Attaching the last length of pipe. The skillet is sitting on top of the casing supporting the coupling.

Before the last length of pipe is attached, a disk with a hole big enough for the pipe but smaller than the tee at the top is slid onto the pipe to support the pipe string on the top of the casing. (Or in our case, you lower the last length of pipe, realize you forgot the disk, lift the last length, remove it, insert the disk, then screw it back on and lower it again.)

(There actually was a two-week break while the pipe was lowered into the well. We unfortunately didn’t have the right combination of lengths to reach the bottom of the well, which meant breaking off work until a 10′ length was purchased and brought back to the site.)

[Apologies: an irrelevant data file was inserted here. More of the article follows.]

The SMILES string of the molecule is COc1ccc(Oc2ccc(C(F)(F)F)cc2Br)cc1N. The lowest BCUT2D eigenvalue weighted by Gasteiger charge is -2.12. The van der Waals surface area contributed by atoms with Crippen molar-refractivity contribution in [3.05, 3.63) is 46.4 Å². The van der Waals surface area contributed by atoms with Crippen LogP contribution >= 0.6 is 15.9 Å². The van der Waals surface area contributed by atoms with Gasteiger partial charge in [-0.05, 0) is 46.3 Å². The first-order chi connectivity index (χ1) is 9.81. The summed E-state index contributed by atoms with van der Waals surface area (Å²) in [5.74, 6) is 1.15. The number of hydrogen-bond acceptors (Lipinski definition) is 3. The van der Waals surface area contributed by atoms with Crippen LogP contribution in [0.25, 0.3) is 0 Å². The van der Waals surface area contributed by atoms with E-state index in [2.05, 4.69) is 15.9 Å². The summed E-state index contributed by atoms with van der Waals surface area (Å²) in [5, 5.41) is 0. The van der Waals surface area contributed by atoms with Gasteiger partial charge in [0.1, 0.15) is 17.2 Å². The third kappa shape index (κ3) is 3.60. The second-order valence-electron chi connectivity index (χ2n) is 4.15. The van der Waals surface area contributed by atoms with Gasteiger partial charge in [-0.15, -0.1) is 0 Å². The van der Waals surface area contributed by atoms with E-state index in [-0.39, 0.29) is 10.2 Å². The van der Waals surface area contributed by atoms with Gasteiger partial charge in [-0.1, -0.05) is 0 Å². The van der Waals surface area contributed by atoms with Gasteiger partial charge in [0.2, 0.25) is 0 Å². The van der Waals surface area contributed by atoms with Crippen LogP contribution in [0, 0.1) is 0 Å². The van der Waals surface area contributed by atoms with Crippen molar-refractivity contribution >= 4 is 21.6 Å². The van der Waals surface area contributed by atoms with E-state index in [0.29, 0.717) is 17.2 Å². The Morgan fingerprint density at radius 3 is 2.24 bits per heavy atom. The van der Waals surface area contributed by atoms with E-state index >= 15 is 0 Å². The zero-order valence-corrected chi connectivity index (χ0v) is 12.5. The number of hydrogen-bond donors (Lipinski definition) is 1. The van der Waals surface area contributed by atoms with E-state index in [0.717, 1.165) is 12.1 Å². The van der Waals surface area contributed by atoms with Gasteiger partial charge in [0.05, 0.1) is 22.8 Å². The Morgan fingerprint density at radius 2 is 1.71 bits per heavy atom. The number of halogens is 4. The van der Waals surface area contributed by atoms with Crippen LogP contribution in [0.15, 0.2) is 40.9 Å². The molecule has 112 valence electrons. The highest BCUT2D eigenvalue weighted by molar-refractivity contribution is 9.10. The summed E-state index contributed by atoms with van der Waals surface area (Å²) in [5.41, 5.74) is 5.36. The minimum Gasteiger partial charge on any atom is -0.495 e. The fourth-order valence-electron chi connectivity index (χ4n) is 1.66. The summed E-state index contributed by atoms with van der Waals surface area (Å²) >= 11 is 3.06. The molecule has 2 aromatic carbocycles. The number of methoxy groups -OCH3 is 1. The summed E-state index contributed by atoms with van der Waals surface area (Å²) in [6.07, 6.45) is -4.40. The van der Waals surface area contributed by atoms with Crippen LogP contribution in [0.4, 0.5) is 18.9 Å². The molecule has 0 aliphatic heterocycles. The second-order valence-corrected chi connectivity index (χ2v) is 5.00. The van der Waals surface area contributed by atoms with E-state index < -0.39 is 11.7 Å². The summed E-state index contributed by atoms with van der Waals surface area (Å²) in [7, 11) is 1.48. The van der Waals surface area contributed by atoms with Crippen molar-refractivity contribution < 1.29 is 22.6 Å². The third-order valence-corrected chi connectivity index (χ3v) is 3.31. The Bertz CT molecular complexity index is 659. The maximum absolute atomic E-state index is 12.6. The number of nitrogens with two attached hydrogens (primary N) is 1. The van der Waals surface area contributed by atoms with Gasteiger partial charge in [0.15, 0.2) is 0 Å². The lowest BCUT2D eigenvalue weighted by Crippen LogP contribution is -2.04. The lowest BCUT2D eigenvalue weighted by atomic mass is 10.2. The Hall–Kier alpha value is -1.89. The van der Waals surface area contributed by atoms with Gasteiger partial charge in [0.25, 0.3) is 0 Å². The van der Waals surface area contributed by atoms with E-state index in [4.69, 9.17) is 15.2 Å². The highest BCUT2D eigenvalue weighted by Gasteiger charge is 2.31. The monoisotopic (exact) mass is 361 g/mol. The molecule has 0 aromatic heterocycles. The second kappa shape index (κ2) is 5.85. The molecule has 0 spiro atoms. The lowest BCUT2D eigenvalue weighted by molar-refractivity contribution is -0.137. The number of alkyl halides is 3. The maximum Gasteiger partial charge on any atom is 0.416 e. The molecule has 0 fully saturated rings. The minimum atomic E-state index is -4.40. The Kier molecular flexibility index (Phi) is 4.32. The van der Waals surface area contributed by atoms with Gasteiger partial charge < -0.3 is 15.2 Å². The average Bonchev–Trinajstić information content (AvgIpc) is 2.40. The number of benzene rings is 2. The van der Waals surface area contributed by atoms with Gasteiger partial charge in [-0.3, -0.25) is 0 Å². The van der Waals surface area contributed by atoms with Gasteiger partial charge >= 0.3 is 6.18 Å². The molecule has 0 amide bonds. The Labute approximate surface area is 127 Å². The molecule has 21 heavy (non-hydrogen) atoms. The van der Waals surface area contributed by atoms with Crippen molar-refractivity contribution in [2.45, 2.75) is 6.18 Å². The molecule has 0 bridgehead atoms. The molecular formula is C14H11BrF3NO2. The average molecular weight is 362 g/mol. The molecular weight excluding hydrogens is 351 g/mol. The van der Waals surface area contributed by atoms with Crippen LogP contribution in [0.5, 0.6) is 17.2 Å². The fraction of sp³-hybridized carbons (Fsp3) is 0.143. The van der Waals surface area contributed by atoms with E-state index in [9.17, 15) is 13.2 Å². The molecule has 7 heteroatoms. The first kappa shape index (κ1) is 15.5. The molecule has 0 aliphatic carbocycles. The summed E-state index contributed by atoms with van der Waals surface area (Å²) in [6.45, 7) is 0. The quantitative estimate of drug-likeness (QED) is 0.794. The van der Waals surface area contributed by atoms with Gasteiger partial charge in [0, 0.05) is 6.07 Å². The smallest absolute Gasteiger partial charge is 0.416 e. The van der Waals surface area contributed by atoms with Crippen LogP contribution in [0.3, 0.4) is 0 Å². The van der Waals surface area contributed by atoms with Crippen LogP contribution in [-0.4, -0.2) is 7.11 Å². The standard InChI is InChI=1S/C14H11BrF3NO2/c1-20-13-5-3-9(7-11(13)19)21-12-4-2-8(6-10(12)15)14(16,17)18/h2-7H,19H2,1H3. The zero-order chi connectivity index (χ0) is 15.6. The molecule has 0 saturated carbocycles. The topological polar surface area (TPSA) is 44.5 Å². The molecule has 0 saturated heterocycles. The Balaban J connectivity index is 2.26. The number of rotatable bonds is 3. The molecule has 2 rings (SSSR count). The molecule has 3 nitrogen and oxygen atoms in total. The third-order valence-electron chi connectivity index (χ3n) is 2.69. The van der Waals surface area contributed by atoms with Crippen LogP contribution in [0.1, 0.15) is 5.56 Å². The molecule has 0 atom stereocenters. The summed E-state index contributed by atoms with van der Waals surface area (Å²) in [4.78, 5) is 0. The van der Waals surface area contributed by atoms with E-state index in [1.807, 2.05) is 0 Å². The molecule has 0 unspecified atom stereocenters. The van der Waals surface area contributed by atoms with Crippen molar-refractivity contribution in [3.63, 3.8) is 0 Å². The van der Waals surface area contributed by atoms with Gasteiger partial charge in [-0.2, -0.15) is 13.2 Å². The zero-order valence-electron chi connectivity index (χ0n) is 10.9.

Once the pipe string is in place you drop a check (foot) valve down the pipe where it falls to the bottom of the working tube. (Why don’t you just place it in the working tube at the start? Probably because dropping it is more fun.) The next phase is to install the pump. The pump piston is a machined brass assembly with “leathers” (now silicone) that seal to the sides of the working tube. A floating ball valve allows the water to pass the piston when the piston is lowered and supports the water when the piston is lifted. The piston is connected to lengths of sucker rod that screw together. These are lowered in a manner similar to lowering the pipe string, with each length supported on top of the well casing as the next is screwed in place. In spite of the fact that the bottom of the string of sucker rod will live under water, the sucker rod is wood, possibly ash, maybe oak.